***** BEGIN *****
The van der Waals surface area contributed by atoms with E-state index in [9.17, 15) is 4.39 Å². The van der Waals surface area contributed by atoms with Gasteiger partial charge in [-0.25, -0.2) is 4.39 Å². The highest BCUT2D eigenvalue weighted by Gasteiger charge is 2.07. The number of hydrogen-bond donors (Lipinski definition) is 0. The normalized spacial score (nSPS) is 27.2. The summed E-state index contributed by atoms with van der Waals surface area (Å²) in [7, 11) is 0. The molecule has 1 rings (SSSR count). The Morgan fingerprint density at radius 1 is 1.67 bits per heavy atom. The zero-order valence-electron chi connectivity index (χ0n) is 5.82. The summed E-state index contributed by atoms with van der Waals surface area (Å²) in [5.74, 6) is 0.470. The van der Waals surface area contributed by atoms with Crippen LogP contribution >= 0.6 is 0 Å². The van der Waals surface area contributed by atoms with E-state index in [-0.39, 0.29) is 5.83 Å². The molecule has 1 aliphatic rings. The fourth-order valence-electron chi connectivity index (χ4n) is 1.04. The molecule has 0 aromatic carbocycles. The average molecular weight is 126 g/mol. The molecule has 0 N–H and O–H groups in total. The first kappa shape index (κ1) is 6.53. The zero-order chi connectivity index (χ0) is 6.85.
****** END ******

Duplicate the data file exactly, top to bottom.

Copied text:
The van der Waals surface area contributed by atoms with E-state index in [9.17, 15) is 4.39 Å². The van der Waals surface area contributed by atoms with Gasteiger partial charge in [-0.25, -0.2) is 4.39 Å². The highest BCUT2D eigenvalue weighted by Gasteiger charge is 2.07. The number of hydrogen-bond donors (Lipinski definition) is 0. The normalized spacial score (nSPS) is 27.2. The summed E-state index contributed by atoms with van der Waals surface area (Å²) in [7, 11) is 0. The molecule has 1 rings (SSSR count). The Morgan fingerprint density at radius 1 is 1.67 bits per heavy atom. The zero-order valence-electron chi connectivity index (χ0n) is 5.82. The summed E-state index contributed by atoms with van der Waals surface area (Å²) in [5.74, 6) is 0.470. The van der Waals surface area contributed by atoms with Crippen LogP contribution >= 0.6 is 0 Å². The van der Waals surface area contributed by atoms with E-state index in [-0.39, 0.29) is 5.83 Å². The molecule has 1 aliphatic rings. The fourth-order valence-electron chi connectivity index (χ4n) is 1.04. The molecule has 0 aromatic carbocycles. The average molecular weight is 126 g/mol. The molecule has 0 N–H and O–H groups in total. The first kappa shape index (κ1) is 6.53. The zero-order chi connectivity index (χ0) is 6.85.